Suspicion quickly turned to the brother and nephew of the two victims, Charles Dautun. When questioned, he breaks down and confesses to the murders. The motive for these atrocious crimes? Greed. Having spent all his savings, this former medical student, who later became a soldier, decided to extort money from members of his own family, but not without killing them first. Convicted in 1815, he was guillotined.

  • Henri Pranzini and the triple murder on rue Montaigne

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The"rue Montaigne triple murder"affair dominated the front pages of French daily newspapers for over a month. On March 17, 1887, a triple homicide was committed in the capital's 8th arrondissement, at 17 rue Montaigne - now rue Jean-Mermoz. All three victims had their throats slit, bordering on decapitation. They were Claudine-Marie Regnault, a courtesan known as Régine de Montille,Annette Grémeret, her chambermaid, and Marie Grémeret, the latter's 9-year-old daughter. Once again, the motive was villainous: Régine de Montille's jewels, diamonds and valuables had been stolen.

After several days of investigation, the police were alerted by a Marseilles madam that one of her brothel customers, a certain Henri Pranzini, was paying for his passes with jewels and precious stones. The same day, Pranzini was arrested at Marseille's Grand-Théâtre. The evidence was mounting against this former soldier, a trafficker in his spare time, even as the police were experimenting with fingerprinting. Convicted of the three murders, he was sentenced to death and guillotined on August 31, 1887 outside the Grande Roquette prison in the 11th arrondissement.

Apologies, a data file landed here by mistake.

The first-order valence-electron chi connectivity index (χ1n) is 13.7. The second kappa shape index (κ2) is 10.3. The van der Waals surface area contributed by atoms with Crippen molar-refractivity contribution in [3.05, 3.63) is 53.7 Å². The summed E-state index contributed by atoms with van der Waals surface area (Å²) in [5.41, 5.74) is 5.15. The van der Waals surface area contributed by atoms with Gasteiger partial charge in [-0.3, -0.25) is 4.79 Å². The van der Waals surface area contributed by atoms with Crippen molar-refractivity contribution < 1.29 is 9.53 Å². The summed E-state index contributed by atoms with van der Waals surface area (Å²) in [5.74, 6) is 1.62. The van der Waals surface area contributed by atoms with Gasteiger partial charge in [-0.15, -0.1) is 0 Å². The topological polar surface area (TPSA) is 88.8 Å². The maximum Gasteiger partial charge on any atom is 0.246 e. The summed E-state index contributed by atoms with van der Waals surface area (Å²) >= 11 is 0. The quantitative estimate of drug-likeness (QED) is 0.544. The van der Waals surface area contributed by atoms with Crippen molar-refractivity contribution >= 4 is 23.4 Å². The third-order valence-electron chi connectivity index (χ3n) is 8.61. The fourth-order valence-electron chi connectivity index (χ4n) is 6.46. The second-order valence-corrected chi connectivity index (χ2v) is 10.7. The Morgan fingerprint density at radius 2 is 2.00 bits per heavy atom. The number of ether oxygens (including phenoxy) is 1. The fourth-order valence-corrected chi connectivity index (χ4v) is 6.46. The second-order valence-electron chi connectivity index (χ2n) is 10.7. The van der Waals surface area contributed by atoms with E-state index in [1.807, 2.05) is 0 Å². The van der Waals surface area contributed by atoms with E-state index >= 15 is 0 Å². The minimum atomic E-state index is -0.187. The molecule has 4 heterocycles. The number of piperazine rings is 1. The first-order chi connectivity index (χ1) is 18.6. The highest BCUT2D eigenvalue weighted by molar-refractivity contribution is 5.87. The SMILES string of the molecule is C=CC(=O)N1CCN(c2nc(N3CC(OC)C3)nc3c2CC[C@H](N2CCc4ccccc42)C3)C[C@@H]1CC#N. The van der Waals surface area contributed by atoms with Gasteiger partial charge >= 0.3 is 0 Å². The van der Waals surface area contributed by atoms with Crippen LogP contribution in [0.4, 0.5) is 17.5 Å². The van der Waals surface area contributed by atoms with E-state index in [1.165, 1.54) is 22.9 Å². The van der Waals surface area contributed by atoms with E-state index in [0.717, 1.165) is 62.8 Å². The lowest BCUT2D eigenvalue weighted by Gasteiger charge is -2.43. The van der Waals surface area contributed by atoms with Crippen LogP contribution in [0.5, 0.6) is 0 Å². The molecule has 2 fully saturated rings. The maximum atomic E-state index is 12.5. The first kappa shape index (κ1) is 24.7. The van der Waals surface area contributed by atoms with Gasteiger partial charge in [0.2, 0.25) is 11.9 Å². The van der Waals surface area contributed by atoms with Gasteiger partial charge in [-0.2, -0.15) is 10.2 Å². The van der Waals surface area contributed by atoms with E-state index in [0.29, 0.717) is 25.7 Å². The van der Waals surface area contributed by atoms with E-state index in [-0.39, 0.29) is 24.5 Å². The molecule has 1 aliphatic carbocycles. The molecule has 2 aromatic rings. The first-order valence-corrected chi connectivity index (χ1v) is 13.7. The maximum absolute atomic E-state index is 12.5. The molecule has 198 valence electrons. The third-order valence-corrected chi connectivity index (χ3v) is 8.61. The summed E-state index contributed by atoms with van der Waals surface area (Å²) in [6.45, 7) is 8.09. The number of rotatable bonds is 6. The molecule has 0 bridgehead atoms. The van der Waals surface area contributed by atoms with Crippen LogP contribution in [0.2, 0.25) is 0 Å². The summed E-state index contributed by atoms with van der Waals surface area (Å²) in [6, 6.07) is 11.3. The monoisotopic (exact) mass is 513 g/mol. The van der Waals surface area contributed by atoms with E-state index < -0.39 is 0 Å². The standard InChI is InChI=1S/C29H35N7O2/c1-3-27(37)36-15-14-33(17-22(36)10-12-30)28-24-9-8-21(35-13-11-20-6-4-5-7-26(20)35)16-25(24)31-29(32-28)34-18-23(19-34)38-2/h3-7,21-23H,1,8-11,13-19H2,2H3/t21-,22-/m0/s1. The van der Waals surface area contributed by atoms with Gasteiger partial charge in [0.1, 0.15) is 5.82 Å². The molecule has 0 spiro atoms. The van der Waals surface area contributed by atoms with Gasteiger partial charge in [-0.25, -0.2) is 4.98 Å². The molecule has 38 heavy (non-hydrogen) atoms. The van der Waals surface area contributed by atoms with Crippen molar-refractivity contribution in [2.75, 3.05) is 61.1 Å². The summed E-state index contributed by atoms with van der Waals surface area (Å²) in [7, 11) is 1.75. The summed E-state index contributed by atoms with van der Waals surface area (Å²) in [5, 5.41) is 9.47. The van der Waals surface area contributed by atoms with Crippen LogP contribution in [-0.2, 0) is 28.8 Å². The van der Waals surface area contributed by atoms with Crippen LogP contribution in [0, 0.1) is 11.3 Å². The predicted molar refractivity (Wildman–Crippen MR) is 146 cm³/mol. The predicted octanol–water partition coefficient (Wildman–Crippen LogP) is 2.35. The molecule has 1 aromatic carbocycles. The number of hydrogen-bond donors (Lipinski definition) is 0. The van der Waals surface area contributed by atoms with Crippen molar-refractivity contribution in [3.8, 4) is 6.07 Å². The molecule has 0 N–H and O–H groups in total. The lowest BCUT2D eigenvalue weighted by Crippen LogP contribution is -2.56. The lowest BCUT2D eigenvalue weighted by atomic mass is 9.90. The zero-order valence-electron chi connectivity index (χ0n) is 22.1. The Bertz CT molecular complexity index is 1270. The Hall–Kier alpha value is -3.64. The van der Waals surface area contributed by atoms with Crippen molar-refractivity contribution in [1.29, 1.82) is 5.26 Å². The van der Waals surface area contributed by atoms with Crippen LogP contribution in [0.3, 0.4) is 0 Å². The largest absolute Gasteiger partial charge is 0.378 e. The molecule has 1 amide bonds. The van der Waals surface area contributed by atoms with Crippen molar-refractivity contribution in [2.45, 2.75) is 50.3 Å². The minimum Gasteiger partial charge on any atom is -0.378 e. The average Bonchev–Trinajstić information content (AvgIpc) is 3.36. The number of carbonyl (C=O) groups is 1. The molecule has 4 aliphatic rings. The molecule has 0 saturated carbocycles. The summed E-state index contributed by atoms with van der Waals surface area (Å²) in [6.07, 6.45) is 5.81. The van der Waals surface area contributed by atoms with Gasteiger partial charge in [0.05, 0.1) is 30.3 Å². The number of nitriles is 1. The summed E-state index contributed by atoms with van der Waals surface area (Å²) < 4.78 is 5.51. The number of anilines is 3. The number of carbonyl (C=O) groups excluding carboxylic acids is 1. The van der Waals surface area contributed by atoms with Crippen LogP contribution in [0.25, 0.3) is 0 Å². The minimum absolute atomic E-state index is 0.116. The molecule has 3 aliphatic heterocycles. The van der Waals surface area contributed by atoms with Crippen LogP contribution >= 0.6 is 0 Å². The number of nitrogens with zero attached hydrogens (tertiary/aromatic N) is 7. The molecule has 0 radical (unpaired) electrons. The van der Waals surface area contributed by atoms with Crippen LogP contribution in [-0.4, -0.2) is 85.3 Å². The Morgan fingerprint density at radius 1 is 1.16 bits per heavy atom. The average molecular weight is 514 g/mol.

After his execution, a cast of his head was made in wax, blown glass and covered with human hair, in order to study the physical characteristics of criminals. The latter is still on display today at the Musée de la Préfecture de Police! His body, meanwhile, was sent to theEcole de Médecine, and a new scandal followed. The skin of Pranzini's corpse had been tanned by a leatherworker in the Rue de la Verrerie, at the request of a high-ranking member of the Sûreté - a former police organization - to make two leather cardholders.

  • Jeanne Weber, the Ogresse de la Goutte d'Or

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Women have also left their mark on the Parisian crime scene. Arriving in Paris from her native Brittany, Jeanne Moulinet married Jean Weber in 1893 and settled in the Goutte d'Or district. Shortly afterwards, three of her children were found dead in strange circumstances. On March 2, 1905, it was the same story again: the 18-month-old child of Jeanne Weber 's sister-in-law suddenly fell ill under her care and died. On March 25 of the same year, Jeanne Weber's 7-year-old niece Germaine suffered a "suffocation" attack. The little girl survived until the next day, when she died of diphtheria, while in the care of her aunt for the second consecutive day. On each occasion, red marks were present on the children 's necks, without alerting the doctors.

A week later, on April 5, 1905, Jeanne Weber looked after her nephew Maurice, aged 2. When her sisters-in-law returned home, they found Jeanne in a rage, standing over the little boy, whose neck was covered in bruises. A complaint was lodged, but Dr Socquet, the forensic pathologist from the Seine public prosecutor's office, and Léon Thoinot, professor of forensic medicine at the University of Paris, concluded that each of the eight murders attributed to Jeanne Weber had been caused by natural causes.

Acquitted and considered an innocent victim, Jeanne Weber moved to the Indre region of France under a false name. After two more child murders, she finally confessed her crimes to the police, who had her committed. Released as "sane" by the doctors and back in Paris, she was caught strangling the 10-year-old son of an innkeeper and was declared insane on December 19, 1908, before being sent to an asylum where she died of nephritis on July 5, 1918.